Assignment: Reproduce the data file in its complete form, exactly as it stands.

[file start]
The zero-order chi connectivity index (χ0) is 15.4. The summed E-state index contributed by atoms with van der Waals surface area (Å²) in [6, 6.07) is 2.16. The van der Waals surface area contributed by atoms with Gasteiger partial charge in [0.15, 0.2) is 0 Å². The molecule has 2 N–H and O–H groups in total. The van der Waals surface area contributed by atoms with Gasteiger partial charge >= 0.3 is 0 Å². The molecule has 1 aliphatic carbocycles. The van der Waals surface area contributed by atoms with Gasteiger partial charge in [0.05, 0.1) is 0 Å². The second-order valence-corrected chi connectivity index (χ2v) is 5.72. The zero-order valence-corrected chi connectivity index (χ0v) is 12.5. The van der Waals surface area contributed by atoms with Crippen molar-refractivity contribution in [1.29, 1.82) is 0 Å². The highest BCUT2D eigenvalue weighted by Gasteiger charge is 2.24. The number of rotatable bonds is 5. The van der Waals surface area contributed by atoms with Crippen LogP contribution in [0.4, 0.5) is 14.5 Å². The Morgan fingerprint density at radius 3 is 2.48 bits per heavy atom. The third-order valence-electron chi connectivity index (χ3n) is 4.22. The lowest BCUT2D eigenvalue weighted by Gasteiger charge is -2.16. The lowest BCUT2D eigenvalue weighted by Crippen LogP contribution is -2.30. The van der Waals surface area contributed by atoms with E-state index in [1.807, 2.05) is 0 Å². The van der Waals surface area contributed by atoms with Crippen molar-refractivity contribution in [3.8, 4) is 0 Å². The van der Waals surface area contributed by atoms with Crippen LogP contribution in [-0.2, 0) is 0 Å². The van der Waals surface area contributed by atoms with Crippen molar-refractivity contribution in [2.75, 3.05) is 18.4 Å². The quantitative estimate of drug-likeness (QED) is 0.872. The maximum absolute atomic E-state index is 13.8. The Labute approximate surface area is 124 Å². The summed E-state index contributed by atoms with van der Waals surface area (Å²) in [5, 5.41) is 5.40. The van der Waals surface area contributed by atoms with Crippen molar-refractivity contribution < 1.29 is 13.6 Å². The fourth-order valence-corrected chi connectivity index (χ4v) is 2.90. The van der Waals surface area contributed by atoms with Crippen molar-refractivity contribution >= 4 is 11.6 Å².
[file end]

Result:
The zero-order chi connectivity index (χ0) is 15.4. The summed E-state index contributed by atoms with van der Waals surface area (Å²) in [6, 6.07) is 2.16. The van der Waals surface area contributed by atoms with Gasteiger partial charge in [0.15, 0.2) is 0 Å². The molecule has 2 N–H and O–H groups in total. The van der Waals surface area contributed by atoms with Gasteiger partial charge >= 0.3 is 0 Å². The molecule has 1 aliphatic carbocycles. The van der Waals surface area contributed by atoms with Gasteiger partial charge in [0.05, 0.1) is 0 Å². The second-order valence-corrected chi connectivity index (χ2v) is 5.72. The zero-order valence-corrected chi connectivity index (χ0v) is 12.5. The van der Waals surface area contributed by atoms with Crippen molar-refractivity contribution in [1.29, 1.82) is 0 Å². The highest BCUT2D eigenvalue weighted by Gasteiger charge is 2.24. The number of rotatable bonds is 5. The van der Waals surface area contributed by atoms with Crippen LogP contribution in [0.4, 0.5) is 14.5 Å². The Morgan fingerprint density at radius 3 is 2.48 bits per heavy atom. The third-order valence-electron chi connectivity index (χ3n) is 4.22. The lowest BCUT2D eigenvalue weighted by Gasteiger charge is -2.16. The lowest BCUT2D eigenvalue weighted by Crippen LogP contribution is -2.30. The van der Waals surface area contributed by atoms with E-state index in [1.807, 2.05) is 0 Å². The van der Waals surface area contributed by atoms with Crippen molar-refractivity contribution in [3.8, 4) is 0 Å². The van der Waals surface area contributed by atoms with Crippen LogP contribution in [-0.2, 0) is 0 Å². The van der Waals surface area contributed by atoms with Crippen molar-refractivity contribution in [2.75, 3.05) is 18.4 Å². The quantitative estimate of drug-likeness (QED) is 0.872. The maximum absolute atomic E-state index is 13.8. The Labute approximate surface area is 124 Å². The summed E-state index contributed by atoms with van der Waals surface area (Å²) in [5, 5.41) is 5.40. The van der Waals surface area contributed by atoms with Crippen molar-refractivity contribution < 1.29 is 13.6 Å². The fourth-order valence-corrected chi connectivity index (χ4v) is 2.90. The van der Waals surface area contributed by atoms with Crippen molar-refractivity contribution >= 4 is 11.6 Å².